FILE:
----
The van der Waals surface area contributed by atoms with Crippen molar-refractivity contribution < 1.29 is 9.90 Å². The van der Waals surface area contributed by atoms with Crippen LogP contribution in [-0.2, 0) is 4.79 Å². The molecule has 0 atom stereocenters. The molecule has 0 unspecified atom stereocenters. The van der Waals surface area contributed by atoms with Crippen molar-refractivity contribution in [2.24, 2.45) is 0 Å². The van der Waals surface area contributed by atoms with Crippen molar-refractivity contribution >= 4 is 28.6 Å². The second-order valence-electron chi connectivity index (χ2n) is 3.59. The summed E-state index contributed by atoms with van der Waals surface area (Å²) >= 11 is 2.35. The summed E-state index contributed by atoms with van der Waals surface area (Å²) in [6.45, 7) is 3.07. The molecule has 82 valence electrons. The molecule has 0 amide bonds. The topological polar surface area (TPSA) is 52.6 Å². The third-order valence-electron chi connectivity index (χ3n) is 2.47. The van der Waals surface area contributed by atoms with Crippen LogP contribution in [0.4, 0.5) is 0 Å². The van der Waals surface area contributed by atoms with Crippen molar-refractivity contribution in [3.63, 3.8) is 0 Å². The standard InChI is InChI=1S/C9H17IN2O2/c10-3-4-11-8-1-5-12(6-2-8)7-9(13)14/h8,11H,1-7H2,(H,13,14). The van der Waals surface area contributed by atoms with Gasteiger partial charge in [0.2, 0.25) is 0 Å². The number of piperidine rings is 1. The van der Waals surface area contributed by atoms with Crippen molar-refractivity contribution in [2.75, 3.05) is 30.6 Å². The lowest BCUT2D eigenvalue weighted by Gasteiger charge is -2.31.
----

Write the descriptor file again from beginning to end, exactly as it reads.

The van der Waals surface area contributed by atoms with Crippen molar-refractivity contribution < 1.29 is 9.90 Å². The van der Waals surface area contributed by atoms with Crippen LogP contribution in [-0.2, 0) is 4.79 Å². The molecule has 0 atom stereocenters. The molecule has 0 unspecified atom stereocenters. The van der Waals surface area contributed by atoms with Crippen molar-refractivity contribution in [2.24, 2.45) is 0 Å². The van der Waals surface area contributed by atoms with Crippen molar-refractivity contribution >= 4 is 28.6 Å². The second-order valence-electron chi connectivity index (χ2n) is 3.59. The summed E-state index contributed by atoms with van der Waals surface area (Å²) >= 11 is 2.35. The summed E-state index contributed by atoms with van der Waals surface area (Å²) in [6.45, 7) is 3.07. The molecule has 82 valence electrons. The molecule has 0 amide bonds. The topological polar surface area (TPSA) is 52.6 Å². The third-order valence-electron chi connectivity index (χ3n) is 2.47. The van der Waals surface area contributed by atoms with Crippen LogP contribution in [0.4, 0.5) is 0 Å². The van der Waals surface area contributed by atoms with Crippen molar-refractivity contribution in [3.63, 3.8) is 0 Å². The standard InChI is InChI=1S/C9H17IN2O2/c10-3-4-11-8-1-5-12(6-2-8)7-9(13)14/h8,11H,1-7H2,(H,13,14). The van der Waals surface area contributed by atoms with Gasteiger partial charge in [0.2, 0.25) is 0 Å². The number of piperidine rings is 1. The van der Waals surface area contributed by atoms with Crippen molar-refractivity contribution in [2.75, 3.05) is 30.6 Å². The lowest BCUT2D eigenvalue weighted by Gasteiger charge is -2.31.